OPINIONS Stigmatizing face masks undermines epidemic control in the West


Stigmatizing face masks undermines epidemic control in the West

Global Times

07:00, March 10, 2020


People wear face masks as they walk down a street in Flushing area of Queens on Monday in New York City. (Photo: AFP)

Do you think it's necessary to wear a facemask to protect yourself during the spread of the deadly novel coronavirus (COVID-19) across the world? The vast majority of Chinese, and people in other Asian countries, are very likely to answer "Yes." It seems most Westerners, however, would likely give the opposite answer. That could be because many Western governments and US Centers for Disease Control and Prevention (CDC) don't recommend it.

Why is there such a contradiction? Cultural difference could be one reason. 

Many Westerners have traditionally believed that only sick people need to wear a face mask. They equate face masks with illness. Chinese and people from other East Asian countries believe wearing a face mask offers two-way protection. As this Chinese allegory suggests: When a blind man was asked why he always carried a lantern when going out in the night, the man said it was for other people to see him and avoid crashing into him. 

Westerners should rethink and change their stubborn idea in this regard.

Some Western governments think that masses of people wearing face masks will cause unnecessary panic, but they have neglected the severity of the novel coronavirus. They don't recommend the use of face masks by healthy people, but the skyrocketing number of infected people in Western countries is driving some people in the West to bulk-buy face masks.

The US CDC says in its prevention and treatment instructions for COVID-19 that it "does not recommend that people who are well wear a face mask to protect themselves from respiratory diseases, including COVID-19." According to the CDC, "face masks should be used by people who show symptoms of COVID-19 to help prevent the spread of the disease to others."

US CDC's recommendation comes with weird logic. Such a recommendation ignores a crucial fact about the COVID-19 - many infected people show no symptoms or only mild symptoms, which makes them unaware they are carriers and thus may boost the spread of the highly infectious virus. People who follow such official guidance could be left vulnerable to the invisible threat.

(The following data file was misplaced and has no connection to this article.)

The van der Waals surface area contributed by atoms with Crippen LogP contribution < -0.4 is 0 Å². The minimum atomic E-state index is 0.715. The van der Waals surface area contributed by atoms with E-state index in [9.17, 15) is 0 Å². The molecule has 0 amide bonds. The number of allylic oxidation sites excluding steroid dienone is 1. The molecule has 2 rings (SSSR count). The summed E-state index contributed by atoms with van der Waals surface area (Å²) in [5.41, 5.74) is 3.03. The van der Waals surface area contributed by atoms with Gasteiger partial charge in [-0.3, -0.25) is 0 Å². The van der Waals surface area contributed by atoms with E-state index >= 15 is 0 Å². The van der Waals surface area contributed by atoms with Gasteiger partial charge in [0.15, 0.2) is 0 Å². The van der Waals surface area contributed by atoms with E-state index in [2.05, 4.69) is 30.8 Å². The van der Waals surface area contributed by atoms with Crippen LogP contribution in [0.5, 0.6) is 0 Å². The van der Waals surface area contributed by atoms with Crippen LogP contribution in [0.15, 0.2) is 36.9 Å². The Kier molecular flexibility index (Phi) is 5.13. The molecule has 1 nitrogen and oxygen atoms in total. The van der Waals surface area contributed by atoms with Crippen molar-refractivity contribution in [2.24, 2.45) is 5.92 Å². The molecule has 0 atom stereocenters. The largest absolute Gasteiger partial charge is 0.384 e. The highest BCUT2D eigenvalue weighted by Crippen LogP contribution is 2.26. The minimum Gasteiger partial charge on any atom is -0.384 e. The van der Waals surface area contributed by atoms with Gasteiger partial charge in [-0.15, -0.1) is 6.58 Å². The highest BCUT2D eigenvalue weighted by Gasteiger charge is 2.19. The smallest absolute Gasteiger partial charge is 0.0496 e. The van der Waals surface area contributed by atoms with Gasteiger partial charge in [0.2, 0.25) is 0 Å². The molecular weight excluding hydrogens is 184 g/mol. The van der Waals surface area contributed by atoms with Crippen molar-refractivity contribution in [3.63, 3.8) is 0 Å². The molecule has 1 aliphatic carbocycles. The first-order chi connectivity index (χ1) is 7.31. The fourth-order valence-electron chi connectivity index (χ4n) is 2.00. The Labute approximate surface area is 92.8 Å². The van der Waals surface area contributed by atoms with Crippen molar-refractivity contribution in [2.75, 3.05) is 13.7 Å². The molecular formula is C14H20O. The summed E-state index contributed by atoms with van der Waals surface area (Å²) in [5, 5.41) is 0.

As of Sunday, Italy had reported 7,375 cases of COVID-19, but wearing face masks was still not recommended. The US reported 434 cases as of Saturday, but that number jumped to at least 511 the next day. Western countries still seem very ignorant of how we can win this crucial battle against COVID-19. This is what concerns the World Health Organization. 

A shortage of face masks in Europe and the US is another reason Western countries should prevent bulk-buying, which only intensifies the shortage.

French authorities have announced it will requisition all face mask stocks and their production in the coming month, and will distribute them to medical workers and patients infected by the virus. 

In the US, there are about 30 million N95 respirators in the US national stockpile, but the country needs about 10 times that number to adequately supply health care workers. A report by National Public Radio said there aren't enough domestic manufacturers for critical medical supplies such as face masks in the US to deal with COVID-19. 

However, Western governments' moves to secure a supply of face masks for medical workers could in turn trigger more panic. The CDC in the US has reportedly requisitioned a medical supplier's entire supply of N95 face masks, even though the company's customers had already paid for them and the masks were set to be delivered in early March. 

"I thought the government can only seize products like that in an emergency situation, which they seem to be downplaying it," Phoenix resident David Bowman was quoted as saying by CNN after his order was cancelled. 

Insisting that face masks are unnecessary for healthy people amid the outbreak of the virus won't help Western governments stabilize the epidemic situation quickly. 

Western governments should be more active in the battle against the COVID-19, and learn lessons from China, which is on the frontline of the fight and has gained precious experience, and do whatever they can to protect their people - even in nontraditional ways. 

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